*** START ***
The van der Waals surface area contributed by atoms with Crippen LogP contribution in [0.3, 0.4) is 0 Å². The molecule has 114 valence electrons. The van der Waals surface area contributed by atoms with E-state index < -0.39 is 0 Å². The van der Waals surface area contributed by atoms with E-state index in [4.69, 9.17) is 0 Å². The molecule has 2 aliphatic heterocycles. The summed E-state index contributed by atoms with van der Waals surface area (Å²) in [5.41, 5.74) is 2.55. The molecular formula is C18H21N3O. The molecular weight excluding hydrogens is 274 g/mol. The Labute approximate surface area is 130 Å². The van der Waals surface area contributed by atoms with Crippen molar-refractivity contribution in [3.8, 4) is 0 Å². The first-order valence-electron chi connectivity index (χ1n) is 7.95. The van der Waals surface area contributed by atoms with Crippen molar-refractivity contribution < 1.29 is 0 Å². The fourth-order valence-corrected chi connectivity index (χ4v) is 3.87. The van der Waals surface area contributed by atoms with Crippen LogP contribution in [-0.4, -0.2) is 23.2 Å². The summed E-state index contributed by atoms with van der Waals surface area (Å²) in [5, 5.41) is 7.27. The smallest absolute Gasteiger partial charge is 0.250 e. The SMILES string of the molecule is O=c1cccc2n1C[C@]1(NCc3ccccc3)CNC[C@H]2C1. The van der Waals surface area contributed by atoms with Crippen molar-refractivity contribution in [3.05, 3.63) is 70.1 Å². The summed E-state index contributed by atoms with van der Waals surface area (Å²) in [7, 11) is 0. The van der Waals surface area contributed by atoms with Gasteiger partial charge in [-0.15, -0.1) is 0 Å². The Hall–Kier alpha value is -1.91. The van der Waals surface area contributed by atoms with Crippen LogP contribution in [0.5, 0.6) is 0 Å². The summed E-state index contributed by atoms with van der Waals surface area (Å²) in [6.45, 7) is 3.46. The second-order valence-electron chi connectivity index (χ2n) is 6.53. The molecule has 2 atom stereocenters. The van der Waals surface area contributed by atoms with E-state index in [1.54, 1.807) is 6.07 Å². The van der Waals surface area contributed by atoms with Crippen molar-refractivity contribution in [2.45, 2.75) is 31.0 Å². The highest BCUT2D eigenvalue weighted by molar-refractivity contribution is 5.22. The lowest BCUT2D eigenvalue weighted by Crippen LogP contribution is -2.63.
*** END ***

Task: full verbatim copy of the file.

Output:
The van der Waals surface area contributed by atoms with Crippen LogP contribution in [0.3, 0.4) is 0 Å². The molecule has 114 valence electrons. The van der Waals surface area contributed by atoms with E-state index < -0.39 is 0 Å². The van der Waals surface area contributed by atoms with E-state index in [4.69, 9.17) is 0 Å². The molecule has 2 aliphatic heterocycles. The summed E-state index contributed by atoms with van der Waals surface area (Å²) in [5.41, 5.74) is 2.55. The molecular formula is C18H21N3O. The molecular weight excluding hydrogens is 274 g/mol. The Labute approximate surface area is 130 Å². The van der Waals surface area contributed by atoms with Crippen molar-refractivity contribution in [3.8, 4) is 0 Å². The first-order valence-electron chi connectivity index (χ1n) is 7.95. The van der Waals surface area contributed by atoms with Crippen molar-refractivity contribution < 1.29 is 0 Å². The fourth-order valence-corrected chi connectivity index (χ4v) is 3.87. The van der Waals surface area contributed by atoms with Crippen LogP contribution in [-0.4, -0.2) is 23.2 Å². The summed E-state index contributed by atoms with van der Waals surface area (Å²) in [5, 5.41) is 7.27. The smallest absolute Gasteiger partial charge is 0.250 e. The SMILES string of the molecule is O=c1cccc2n1C[C@]1(NCc3ccccc3)CNC[C@H]2C1. The van der Waals surface area contributed by atoms with Crippen molar-refractivity contribution in [3.05, 3.63) is 70.1 Å². The summed E-state index contributed by atoms with van der Waals surface area (Å²) in [7, 11) is 0. The van der Waals surface area contributed by atoms with Gasteiger partial charge in [-0.15, -0.1) is 0 Å². The Hall–Kier alpha value is -1.91. The van der Waals surface area contributed by atoms with Crippen LogP contribution in [0.5, 0.6) is 0 Å². The summed E-state index contributed by atoms with van der Waals surface area (Å²) in [6.45, 7) is 3.46. The second-order valence-electron chi connectivity index (χ2n) is 6.53. The molecule has 2 atom stereocenters. The van der Waals surface area contributed by atoms with E-state index in [1.54, 1.807) is 6.07 Å². The van der Waals surface area contributed by atoms with Crippen molar-refractivity contribution in [2.45, 2.75) is 31.0 Å². The highest BCUT2D eigenvalue weighted by molar-refractivity contribution is 5.22. The lowest BCUT2D eigenvalue weighted by Crippen LogP contribution is -2.63.